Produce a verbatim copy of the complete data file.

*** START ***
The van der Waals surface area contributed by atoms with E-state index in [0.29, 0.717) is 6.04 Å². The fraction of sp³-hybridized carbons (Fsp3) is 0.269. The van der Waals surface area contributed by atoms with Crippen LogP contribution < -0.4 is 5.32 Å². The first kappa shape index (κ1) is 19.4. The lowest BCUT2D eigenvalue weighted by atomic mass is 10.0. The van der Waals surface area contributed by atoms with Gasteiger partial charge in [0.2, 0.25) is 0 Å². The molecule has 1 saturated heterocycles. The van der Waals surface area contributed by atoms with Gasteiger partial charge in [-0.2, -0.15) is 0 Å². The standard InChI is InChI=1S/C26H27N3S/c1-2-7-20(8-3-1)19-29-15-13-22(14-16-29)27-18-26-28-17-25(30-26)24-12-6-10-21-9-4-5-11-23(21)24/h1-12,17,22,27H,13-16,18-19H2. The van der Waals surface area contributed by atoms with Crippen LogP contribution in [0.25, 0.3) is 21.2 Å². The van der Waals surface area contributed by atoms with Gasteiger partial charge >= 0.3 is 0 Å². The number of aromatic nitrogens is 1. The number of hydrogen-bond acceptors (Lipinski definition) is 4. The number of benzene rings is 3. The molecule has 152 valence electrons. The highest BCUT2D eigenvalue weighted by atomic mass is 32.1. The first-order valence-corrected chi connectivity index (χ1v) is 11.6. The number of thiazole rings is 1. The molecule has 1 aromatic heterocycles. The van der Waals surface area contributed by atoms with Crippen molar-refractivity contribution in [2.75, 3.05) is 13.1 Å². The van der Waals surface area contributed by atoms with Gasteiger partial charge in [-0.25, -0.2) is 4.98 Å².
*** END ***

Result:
The van der Waals surface area contributed by atoms with E-state index in [0.29, 0.717) is 6.04 Å². The fraction of sp³-hybridized carbons (Fsp3) is 0.269. The van der Waals surface area contributed by atoms with Crippen LogP contribution < -0.4 is 5.32 Å². The first kappa shape index (κ1) is 19.4. The lowest BCUT2D eigenvalue weighted by atomic mass is 10.0. The van der Waals surface area contributed by atoms with Gasteiger partial charge in [0.2, 0.25) is 0 Å². The molecule has 1 saturated heterocycles. The van der Waals surface area contributed by atoms with Gasteiger partial charge in [-0.2, -0.15) is 0 Å². The standard InChI is InChI=1S/C26H27N3S/c1-2-7-20(8-3-1)19-29-15-13-22(14-16-29)27-18-26-28-17-25(30-26)24-12-6-10-21-9-4-5-11-23(21)24/h1-12,17,22,27H,13-16,18-19H2. The van der Waals surface area contributed by atoms with Crippen LogP contribution in [0.25, 0.3) is 21.2 Å². The van der Waals surface area contributed by atoms with Gasteiger partial charge >= 0.3 is 0 Å². The number of aromatic nitrogens is 1. The number of hydrogen-bond acceptors (Lipinski definition) is 4. The number of benzene rings is 3. The molecule has 152 valence electrons. The highest BCUT2D eigenvalue weighted by atomic mass is 32.1. The first-order valence-corrected chi connectivity index (χ1v) is 11.6. The number of thiazole rings is 1. The molecule has 1 aromatic heterocycles. The van der Waals surface area contributed by atoms with Crippen molar-refractivity contribution in [2.75, 3.05) is 13.1 Å². The van der Waals surface area contributed by atoms with Gasteiger partial charge in [-0.25, -0.2) is 4.98 Å².